Participants in major gay or lesbian events like Sydney Gay and Lesbian Mardi Gras suffer acute hostility from the Australian public.
The University of Newcastle's Cultural Institutions and Practices Research Centre report, When the Glitter Settles: safety and hostility at and around gay and lesbian public events, shows 40 per cent of people attending these events had witnessed abusive or violent behaviour.
AdvertisementNearly 30 per cent of those surveyed had personally experienced some form of harassment or hostility at a public gay and lesbian event. The report also found incidents were most likely related to the Sydney Gay and Lesbian Mardi Gras and less than one per cent of all matters were reported to police.
The findings are based document analysis, interviews, focus groups and an online survey of 332 people, including many who participated in Mardi Gras celebrations between 2004 and 2006.
Report co-author Dr Kevin Markwell said the findings would come as a surprise to many people.
"Event organisers, police and public officials involved in the planning and regulation of these celebrations generally stress the good order of these occasions.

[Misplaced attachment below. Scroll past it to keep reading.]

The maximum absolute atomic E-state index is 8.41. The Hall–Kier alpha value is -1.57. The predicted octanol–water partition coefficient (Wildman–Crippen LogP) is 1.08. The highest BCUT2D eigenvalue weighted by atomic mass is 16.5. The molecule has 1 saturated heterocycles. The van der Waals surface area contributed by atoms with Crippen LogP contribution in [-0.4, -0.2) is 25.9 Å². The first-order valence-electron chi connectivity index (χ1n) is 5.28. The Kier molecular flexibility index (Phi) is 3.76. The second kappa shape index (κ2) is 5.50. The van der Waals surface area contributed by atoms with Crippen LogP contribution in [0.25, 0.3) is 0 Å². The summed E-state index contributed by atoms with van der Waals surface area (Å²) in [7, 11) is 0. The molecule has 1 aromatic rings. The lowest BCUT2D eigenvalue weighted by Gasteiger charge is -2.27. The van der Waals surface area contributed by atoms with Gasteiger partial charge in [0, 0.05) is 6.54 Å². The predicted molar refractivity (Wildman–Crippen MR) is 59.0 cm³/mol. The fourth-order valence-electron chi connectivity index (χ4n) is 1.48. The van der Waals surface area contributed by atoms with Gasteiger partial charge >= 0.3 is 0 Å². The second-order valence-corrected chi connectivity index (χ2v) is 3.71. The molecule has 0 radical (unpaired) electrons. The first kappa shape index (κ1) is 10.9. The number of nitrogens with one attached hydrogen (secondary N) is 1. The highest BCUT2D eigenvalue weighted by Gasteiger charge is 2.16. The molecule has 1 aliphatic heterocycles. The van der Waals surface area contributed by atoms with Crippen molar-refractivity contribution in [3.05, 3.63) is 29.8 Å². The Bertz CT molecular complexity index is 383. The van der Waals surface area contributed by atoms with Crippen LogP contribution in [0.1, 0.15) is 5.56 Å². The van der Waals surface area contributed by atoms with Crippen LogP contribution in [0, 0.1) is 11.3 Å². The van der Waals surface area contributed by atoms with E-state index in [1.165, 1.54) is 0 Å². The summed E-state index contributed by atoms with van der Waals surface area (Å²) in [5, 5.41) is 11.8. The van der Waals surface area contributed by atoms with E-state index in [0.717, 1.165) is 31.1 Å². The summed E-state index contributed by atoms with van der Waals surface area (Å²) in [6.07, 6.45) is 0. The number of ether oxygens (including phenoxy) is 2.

"There is an assumption that gay and lesbian events are filled with goodwill and cheer but the reality is these perceptions are wrong, in particular once an event ends."
The report found that travelling home from an event was viewed as the single most risky aspect of attending.
Many respondents said they deliberately altered their behaviour or adopted strategies to reduce the likelihood of attracting unwanted attention. This included changing appearances and acting 'straight', travelling in groups or avoiding public transport.
Dr Markwell said the social and economic benefits of large-scale gay and lesbian events were considerable, yet their ongoing success and growth may be in jeopardy if all aspects of safe attendance were not addressed.
"Any sense of threat perceived by participants at these or similar events will prove to be an important factor in the long-term viability of such celebrations.
"There needs to more discussion about safety by all parties involved including participants, organisers, security staff, police and local authorities, especially in relation to post-event incidents."
Dr Markwell, from the University's School of Economics, Politics and Tourism, co-authored the report with Associate Professor Stephen Tomsen from the University's Faculty of Education and Arts.
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